JNK cascade induction promotes Ras-driven epidermal neoplasia. We next asked whether components of the JNK cascade could directly promote human epidermal neoplasia. We expressed either active MKK7 or c-Jun in primary keratinocytes and examined their capacity to promote tumorigenesis in combination with Ras in the absence of IκBα. First, we confirmed induction of AP1-dependent gene reporter activity by MKK7 in vitro (Supplementary Fig. S4). Surface skin grafts were then regenerated with primary keratinocytes expressing MKK7 and Ras; these developed into clinical tumors resembling SCC (Fig. 3A). Dermal invasion, one of the hallmarks of spontaneous human SCC, is apparent in tumors induced by MKK7 and Ras as revealed by both histologic appearance and BMZ disruption (Fig. 3B–C). MKK7 and Ras-induced neoplasia depends on intact AP1 function as concurrent expression of DNc-Jun prevents tumorigenesis (Fig. 3A–C). Thus, active MKK7 acts in conjunction with Ras to directly convert human epidermal tissue into malignancy in an AP1-dependent manner.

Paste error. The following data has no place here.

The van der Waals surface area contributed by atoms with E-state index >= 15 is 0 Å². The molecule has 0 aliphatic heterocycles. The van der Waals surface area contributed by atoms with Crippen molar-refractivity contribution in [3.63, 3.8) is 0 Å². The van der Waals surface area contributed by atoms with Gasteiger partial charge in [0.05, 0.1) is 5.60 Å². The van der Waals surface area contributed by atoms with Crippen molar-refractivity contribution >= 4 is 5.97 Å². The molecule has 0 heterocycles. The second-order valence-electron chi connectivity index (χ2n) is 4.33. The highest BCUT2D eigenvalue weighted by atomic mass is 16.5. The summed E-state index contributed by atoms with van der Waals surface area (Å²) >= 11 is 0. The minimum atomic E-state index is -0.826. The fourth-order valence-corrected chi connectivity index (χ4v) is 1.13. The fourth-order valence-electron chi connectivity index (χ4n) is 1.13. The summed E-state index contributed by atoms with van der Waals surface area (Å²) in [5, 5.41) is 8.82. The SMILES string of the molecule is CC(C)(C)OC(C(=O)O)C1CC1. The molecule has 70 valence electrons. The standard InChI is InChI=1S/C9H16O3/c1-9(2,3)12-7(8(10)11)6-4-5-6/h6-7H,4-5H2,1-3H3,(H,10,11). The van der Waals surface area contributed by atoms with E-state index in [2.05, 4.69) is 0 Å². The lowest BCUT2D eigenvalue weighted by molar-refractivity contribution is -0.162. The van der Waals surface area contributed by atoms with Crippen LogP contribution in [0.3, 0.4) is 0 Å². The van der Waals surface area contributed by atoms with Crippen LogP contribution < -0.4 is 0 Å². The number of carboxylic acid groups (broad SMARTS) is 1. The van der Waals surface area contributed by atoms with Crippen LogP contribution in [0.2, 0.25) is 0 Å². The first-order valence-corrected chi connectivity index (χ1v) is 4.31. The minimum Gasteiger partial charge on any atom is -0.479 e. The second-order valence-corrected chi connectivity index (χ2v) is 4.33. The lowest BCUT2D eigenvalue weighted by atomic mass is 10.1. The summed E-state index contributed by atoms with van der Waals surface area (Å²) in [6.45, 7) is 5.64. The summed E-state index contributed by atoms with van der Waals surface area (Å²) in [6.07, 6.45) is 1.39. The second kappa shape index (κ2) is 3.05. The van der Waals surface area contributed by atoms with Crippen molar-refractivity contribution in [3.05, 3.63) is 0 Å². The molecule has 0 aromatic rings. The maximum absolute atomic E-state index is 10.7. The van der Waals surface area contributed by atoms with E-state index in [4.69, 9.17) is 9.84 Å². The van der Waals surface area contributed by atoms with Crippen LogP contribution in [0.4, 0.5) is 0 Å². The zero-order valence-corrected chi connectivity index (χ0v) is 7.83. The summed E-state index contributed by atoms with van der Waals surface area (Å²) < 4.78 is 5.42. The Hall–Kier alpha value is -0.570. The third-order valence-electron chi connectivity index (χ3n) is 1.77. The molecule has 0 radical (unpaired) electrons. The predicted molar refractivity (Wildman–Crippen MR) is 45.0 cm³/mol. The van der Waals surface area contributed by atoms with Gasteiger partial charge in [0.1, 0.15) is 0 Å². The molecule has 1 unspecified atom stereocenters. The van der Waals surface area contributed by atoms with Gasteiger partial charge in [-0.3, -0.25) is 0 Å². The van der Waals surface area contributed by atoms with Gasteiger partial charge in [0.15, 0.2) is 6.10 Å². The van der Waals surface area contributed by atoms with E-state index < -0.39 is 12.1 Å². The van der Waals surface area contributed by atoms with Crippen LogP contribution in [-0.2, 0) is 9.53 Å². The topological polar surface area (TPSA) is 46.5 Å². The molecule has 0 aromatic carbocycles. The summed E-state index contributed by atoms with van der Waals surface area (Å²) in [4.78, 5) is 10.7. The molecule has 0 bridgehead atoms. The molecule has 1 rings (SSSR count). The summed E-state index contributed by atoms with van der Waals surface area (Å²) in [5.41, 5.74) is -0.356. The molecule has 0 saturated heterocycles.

Capacity for growth in nonphysiologic environments is a feature of malignant tumors. We therefore next tested the capacity of active MKK7 and Ras to produce s.c. tumors. These cells were able to form tumors and displayed growth kinetics similar to those of cells transduced with Ras and IκBα (Fig. 3D). In contrast, cells expressing LacZ, MKK7, or Ras alone do not produce measurable tumors. Cells expressing MKK7 and Ras are also capable of pulmonary dissemination when introduced i.v. Mice display a wasting process and an increase in mortality at 4 weeks postinjection due to the expanding tumor burden within the pulmonary parenchyma (Fig. 3E). Tumor nodules display SCC morphology and keratin 14 expression, confirming their epidermal cell origin (Fig. 3E). Of interest, although Ras by itself activates AP1, coexpression of Ras with MKK7 induces significantly higher levels of AP1 activity in primary human keratinocytes than either one alone (Supplementary Fig. S5), indicating that Ras and MKK7 act in synergy to induce downstream signaling. Overall, these findings indicate that activation of JNK cascade components is sufficient to promote malignant cell transformation of primary human keratinocytes in synergy with oncogenic Ras.